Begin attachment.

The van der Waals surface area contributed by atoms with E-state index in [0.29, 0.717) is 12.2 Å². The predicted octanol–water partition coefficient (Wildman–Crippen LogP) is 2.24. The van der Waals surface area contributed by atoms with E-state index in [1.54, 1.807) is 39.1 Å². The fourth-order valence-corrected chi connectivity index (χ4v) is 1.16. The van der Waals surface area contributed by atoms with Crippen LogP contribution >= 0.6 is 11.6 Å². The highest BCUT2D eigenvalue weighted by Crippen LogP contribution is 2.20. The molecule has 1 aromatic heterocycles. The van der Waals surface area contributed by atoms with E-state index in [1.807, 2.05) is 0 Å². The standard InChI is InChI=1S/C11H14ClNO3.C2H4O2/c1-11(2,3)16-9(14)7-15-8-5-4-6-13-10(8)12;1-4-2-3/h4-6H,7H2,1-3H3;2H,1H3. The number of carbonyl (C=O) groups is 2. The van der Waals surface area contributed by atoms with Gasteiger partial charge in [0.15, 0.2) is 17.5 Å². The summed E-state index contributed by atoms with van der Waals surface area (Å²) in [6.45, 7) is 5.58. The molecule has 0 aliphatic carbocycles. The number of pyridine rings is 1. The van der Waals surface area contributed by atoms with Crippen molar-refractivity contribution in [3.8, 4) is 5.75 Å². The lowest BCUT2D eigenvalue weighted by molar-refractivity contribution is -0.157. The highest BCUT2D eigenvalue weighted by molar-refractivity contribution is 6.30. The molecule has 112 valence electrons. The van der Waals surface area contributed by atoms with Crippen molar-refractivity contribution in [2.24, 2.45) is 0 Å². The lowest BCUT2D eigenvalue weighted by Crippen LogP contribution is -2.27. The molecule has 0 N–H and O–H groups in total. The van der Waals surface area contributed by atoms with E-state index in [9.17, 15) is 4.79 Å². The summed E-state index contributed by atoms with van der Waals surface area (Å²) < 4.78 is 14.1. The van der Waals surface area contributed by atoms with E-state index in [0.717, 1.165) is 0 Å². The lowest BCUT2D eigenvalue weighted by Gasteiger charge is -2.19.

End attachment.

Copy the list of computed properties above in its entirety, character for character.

The van der Waals surface area contributed by atoms with E-state index in [0.29, 0.717) is 12.2 Å². The predicted octanol–water partition coefficient (Wildman–Crippen LogP) is 2.24. The van der Waals surface area contributed by atoms with E-state index in [1.54, 1.807) is 39.1 Å². The fourth-order valence-corrected chi connectivity index (χ4v) is 1.16. The van der Waals surface area contributed by atoms with Crippen LogP contribution >= 0.6 is 11.6 Å². The highest BCUT2D eigenvalue weighted by Crippen LogP contribution is 2.20. The molecule has 1 aromatic heterocycles. The van der Waals surface area contributed by atoms with E-state index in [1.807, 2.05) is 0 Å². The standard InChI is InChI=1S/C11H14ClNO3.C2H4O2/c1-11(2,3)16-9(14)7-15-8-5-4-6-13-10(8)12;1-4-2-3/h4-6H,7H2,1-3H3;2H,1H3. The number of carbonyl (C=O) groups is 2. The van der Waals surface area contributed by atoms with Gasteiger partial charge in [0.15, 0.2) is 17.5 Å². The summed E-state index contributed by atoms with van der Waals surface area (Å²) in [6.45, 7) is 5.58. The molecule has 0 aliphatic carbocycles. The number of pyridine rings is 1. The van der Waals surface area contributed by atoms with Crippen molar-refractivity contribution in [3.8, 4) is 5.75 Å². The lowest BCUT2D eigenvalue weighted by molar-refractivity contribution is -0.157. The highest BCUT2D eigenvalue weighted by molar-refractivity contribution is 6.30. The molecule has 112 valence electrons. The van der Waals surface area contributed by atoms with Crippen molar-refractivity contribution in [2.24, 2.45) is 0 Å². The lowest BCUT2D eigenvalue weighted by Crippen LogP contribution is -2.27. The molecule has 0 N–H and O–H groups in total. The van der Waals surface area contributed by atoms with E-state index in [9.17, 15) is 4.79 Å². The summed E-state index contributed by atoms with van der Waals surface area (Å²) < 4.78 is 14.1. The van der Waals surface area contributed by atoms with E-state index in [0.717, 1.165) is 0 Å². The lowest BCUT2D eigenvalue weighted by Gasteiger charge is -2.19.